Gender Identity and Expression in Schools
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Equity and Civil Rights

Gender Identity and Expression in Schools

Civil rights laws prohibit discrimination and discriminatory harassment on the basis of gender expression and gender identity in Washington public schools.
Chapter 28A.642 RCW | Chapter 392-190 WAC | Chapter 49.60 RCW

 


Families — Student Gender Identity and Expression

Student Rights: Gender Identity and Gender Expression
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Appearance, Restrooms, Locker Rooms, and Athletics
Students have the right to express their gender at school—within the constraints of the school’s dress code—without discrimination or harassment.

Public schools must allow students to use the restroom and locker room that corresponds to their gender identity. Any student—transgender or not—who requests greater privacy for any reason should be given access to an alternative restroom or changing area.

Schools must allow all students to participate in physical education and athletics that correspond to their gender identity. Students should contact the Washington Interscholastic Activities Association (WIAA) or review the eligibility section of the WIAA Handbook.

Harassment | Discriminatory Harassment — Based on Gender Identity or Gender Expression
Harassment based on gender identity and gender expression is a form of discrimination prohibited in Washington public schools. Schools must take steps to protect students and investigate possible discriminatory harassment—as soon as they know or reasonably should know—even if a parent or student does not file a complaint. Discriminatory Harassment — Equity and Civil Rights at OSPI

Questions, Concerns, Complaints
A discussion with your school principal, or civil rights coordinator at the school district, is often the best first step to address your concerns or disagreements about discrimination and work toward a solution. Share what happened and let the principal or coordinator know what they can do to help resolve the problem.

If you cannot resolve the concern or disagreement this way, you can file a complaint.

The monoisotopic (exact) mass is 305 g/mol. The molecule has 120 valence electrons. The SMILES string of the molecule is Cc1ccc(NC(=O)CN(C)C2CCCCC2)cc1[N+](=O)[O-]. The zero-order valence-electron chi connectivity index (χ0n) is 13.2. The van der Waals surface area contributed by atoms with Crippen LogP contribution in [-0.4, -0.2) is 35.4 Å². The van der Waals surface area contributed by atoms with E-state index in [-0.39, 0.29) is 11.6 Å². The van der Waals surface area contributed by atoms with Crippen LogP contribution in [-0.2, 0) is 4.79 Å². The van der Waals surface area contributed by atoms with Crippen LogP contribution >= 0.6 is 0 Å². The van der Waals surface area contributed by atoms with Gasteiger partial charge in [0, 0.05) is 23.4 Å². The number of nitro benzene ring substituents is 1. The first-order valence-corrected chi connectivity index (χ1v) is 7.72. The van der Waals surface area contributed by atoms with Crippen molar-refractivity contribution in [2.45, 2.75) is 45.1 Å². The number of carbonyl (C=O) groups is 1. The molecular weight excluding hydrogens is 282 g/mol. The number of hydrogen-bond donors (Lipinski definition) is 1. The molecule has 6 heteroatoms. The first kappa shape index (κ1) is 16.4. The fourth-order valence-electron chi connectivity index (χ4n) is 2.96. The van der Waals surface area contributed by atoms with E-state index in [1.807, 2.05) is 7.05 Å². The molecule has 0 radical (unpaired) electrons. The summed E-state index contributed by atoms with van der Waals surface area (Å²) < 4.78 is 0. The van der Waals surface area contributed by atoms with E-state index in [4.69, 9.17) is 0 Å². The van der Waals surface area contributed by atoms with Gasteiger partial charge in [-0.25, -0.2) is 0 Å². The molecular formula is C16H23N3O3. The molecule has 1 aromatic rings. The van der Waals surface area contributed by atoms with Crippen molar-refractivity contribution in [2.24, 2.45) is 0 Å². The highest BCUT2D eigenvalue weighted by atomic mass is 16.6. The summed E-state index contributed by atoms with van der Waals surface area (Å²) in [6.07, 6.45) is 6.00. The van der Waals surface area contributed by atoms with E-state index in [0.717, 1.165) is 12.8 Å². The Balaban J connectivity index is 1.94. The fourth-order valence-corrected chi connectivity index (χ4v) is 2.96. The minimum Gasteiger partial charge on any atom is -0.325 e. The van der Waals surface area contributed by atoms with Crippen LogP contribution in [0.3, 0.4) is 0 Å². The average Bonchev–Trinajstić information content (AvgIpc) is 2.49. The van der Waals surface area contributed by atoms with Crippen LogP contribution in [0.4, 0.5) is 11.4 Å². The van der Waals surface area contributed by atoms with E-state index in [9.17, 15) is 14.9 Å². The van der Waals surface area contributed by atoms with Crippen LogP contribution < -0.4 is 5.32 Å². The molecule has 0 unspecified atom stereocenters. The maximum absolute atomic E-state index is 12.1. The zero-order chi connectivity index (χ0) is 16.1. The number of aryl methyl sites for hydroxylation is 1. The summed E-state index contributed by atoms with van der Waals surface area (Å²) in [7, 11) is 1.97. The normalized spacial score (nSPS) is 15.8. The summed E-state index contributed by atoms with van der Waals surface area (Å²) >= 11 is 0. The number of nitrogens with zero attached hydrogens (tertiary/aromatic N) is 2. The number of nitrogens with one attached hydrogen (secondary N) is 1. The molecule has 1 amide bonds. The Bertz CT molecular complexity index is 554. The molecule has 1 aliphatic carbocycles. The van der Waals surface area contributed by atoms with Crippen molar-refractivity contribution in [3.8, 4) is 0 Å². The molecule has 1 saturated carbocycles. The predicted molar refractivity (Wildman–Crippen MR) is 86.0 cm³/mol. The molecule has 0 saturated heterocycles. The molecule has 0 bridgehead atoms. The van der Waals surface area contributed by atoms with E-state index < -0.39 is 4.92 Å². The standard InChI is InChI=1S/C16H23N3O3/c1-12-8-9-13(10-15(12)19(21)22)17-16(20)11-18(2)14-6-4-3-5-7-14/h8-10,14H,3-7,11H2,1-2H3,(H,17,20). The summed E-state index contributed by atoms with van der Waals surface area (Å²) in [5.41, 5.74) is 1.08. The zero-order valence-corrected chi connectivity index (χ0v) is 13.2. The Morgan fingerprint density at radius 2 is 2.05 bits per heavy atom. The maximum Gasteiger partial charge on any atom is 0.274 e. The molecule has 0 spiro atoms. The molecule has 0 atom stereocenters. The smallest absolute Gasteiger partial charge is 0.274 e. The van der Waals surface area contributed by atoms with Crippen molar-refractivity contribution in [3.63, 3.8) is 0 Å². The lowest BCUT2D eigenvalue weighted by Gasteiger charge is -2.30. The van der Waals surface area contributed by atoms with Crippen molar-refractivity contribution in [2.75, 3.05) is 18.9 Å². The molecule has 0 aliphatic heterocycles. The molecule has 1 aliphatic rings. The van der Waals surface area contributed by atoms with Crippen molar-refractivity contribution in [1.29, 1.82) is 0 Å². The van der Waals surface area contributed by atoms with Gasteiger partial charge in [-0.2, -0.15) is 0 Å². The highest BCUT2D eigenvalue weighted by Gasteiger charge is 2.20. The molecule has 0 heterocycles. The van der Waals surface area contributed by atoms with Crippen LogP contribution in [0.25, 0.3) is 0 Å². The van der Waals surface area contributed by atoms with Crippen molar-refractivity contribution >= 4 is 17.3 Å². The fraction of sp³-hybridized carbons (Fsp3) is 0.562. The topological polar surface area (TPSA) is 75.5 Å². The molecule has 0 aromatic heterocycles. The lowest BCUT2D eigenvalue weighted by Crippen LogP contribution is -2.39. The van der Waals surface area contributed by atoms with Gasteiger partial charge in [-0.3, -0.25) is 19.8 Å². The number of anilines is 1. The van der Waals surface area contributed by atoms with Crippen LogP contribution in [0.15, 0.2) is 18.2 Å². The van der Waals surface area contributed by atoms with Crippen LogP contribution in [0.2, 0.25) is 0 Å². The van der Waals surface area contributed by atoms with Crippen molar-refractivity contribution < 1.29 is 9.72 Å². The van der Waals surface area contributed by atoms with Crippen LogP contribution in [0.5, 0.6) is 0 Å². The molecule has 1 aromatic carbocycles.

Districts — Student Gender Identity and Expression
Preferred Name, Personal Pronoun. Students have the right to be addressed by their preferred name and personal pronouns—he and him, or she and her—while at school. Schools should not require a legal name change for staff to use the student’s preferred name during class, on seating charts, during roll call, on tests and assignments, and on other school records.

School Records. Public school records should use the student’s preferred name and gender designation unless there is a legal reason not to do so.

  • Non-official School Records. Records that document a student’s education should refer to a student by their preferred name and gender. For example, school identification cards should display the student’s preferred name.
  • Official School Records. Education records mandated by law may require a school to use a student’s legal name. Schools should change the student’s name on official school records if the student provides documentation of a legal name change. Schools should change a student’s gender designation if a parent or student requests the change.

Dress Codes. Students have the right to express their gender at school—within the constraints of the school’s dress code—without discrimination or harassment. School dress codes should be gender-neutral and should not restrict a student’s clothing choices on the basis of gender.

Restrooms. Public schools must allow students to use the restroom that corresponds to their gender identity. Any student—transgender or not—who requests greater privacy for any reason should be given access to an alternative restroom, such as a staff restroom or health office restroom. However, school staff cannot require a student to use an alternative restroom because of their transgender or gender non-conforming status.

Locker Rooms. Public schools should provide access to the locker room that corresponds to a student’s gender identity. Public schools may provide a separate changing schedule or use of a private area, such as a nearby restroom stall with a door or an area separated by a curtain, to any student—transgender or not—who voluntarily seek additional privacy.

Sports and Physical Education Classes. Schools must allow all students to participate in physical education and athletics that correspond to their gender identity. Eligibility for interscholastic athletics is determined by the Washington Interscholastic Activities Association (WIAA).
WIAA Handbook: Eligibility

Discriminatory Harassment — Based on Gender Identity or Gender Expression
School staff must take steps to protect students from discriminatory harassment. This includes investigating possible discriminatory harassment — as soon as they know or reasonably should know — even if a parent or student does not file a complaint.
Discriminatory Harassment — Equity and Civil Rights at OSPI

Confidential Educational and Health Information. School staff can only share confidential educational and health information if they are permitted by law. In general, school staff should not share a student’s transgender or gender nonconforming status, legal name, or gender assigned at birth with others, who could include other students, school staff, and non-school staff.

State Policy

Federal Policy and Guidance

Resources and Support

 


Questions?
equity@k12.wa.us
360-725-6162

FAX: 360-664-2967
TTY: 360-664-3631

   Updated 11/2/2017

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